Presbyopia is an eye defect that occurs later in life and is a result of the natural degeneration of the eye lens. The first symptoms of presbyopia appear around age 40, and it is reported that at around age 60, the situation stabilises and is no longer appreciable. It is not a defect of the eye in the true sense of the word, but rather a natural consequence of the aging process.
The first symptom of presbyopia is usually farsightedness, as people find they need reading glasses. They may discover there is a need for glasses for „middle distances“ as well. Problems with nearsightedness usually show up later. Now with new technology, most people prefer contact lenses over glasses thanks to their comfort and easy handling.
With the first signs of farsightedness, most people notice difficulty reading text in front of them. Reading can be especially difficult in low-light conditions, causing eye strain, and vision can also become blurred when transitioning from focusing on close to far distances. Presbyopia symptoms are less noticeable during the day in bright light conditions because the iris closes to a smaller diameter.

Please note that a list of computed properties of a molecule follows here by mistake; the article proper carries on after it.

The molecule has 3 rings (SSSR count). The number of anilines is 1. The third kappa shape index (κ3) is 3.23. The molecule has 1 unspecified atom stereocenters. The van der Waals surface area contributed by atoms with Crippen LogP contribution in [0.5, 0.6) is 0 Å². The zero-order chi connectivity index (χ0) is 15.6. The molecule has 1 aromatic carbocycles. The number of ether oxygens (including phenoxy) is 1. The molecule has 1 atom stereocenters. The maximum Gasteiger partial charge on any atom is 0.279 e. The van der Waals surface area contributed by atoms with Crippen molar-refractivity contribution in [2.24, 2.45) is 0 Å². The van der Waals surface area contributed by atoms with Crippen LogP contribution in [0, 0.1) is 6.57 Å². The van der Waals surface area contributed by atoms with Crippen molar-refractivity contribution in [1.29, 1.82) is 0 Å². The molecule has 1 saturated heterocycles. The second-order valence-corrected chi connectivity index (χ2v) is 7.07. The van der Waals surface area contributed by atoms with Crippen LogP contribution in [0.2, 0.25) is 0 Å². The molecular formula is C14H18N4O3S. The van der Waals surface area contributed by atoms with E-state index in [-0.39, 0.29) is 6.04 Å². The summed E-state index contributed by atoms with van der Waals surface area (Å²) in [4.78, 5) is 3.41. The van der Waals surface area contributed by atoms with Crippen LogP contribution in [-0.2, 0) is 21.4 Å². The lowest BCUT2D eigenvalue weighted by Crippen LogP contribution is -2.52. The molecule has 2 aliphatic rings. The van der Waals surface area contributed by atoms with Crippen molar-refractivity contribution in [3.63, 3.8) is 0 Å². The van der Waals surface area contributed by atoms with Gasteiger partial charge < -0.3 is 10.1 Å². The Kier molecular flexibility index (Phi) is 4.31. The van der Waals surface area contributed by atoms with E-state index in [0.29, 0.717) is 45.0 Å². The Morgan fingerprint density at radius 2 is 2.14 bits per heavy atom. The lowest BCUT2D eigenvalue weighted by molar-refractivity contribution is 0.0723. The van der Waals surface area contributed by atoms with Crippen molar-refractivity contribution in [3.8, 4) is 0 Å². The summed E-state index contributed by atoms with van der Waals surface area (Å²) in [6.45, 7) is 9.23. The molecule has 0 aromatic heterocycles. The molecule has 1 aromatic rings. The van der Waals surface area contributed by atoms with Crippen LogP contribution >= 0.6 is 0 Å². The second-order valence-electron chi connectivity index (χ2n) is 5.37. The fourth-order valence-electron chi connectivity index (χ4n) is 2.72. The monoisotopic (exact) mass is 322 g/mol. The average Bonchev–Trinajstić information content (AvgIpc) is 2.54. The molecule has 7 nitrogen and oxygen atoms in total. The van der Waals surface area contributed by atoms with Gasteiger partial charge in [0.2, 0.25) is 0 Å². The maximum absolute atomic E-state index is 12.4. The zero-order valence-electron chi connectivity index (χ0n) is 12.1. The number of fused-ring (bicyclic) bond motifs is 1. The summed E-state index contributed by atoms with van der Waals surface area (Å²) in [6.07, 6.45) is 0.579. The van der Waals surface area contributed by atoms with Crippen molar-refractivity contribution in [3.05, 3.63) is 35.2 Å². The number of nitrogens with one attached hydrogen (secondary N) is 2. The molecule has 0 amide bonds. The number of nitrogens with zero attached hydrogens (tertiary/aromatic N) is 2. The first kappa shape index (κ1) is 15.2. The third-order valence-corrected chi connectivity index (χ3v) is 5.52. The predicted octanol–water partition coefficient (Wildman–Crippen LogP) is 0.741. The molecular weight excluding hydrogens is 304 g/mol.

Presbyopia can be corrected with contact lenses or glasses. Multifocal contact lenses can eliminate the need for reading glasses. These lenses are designed with different zones for near vision and distance vision, and the brain naturally trains itself to use the different zones to focus objects at various distances. Presbyopia should always be diagnosed by an optometrist, who can then suggest the most effective lenses for each patient.
In this picture, you can see how the visual error of presbyopia works. Light rays entering the eye are focused behind the retina, and the resulting images appear blurry. You can also see the blurred vision associated with presbyopia compared with the clear vision of a normal eye.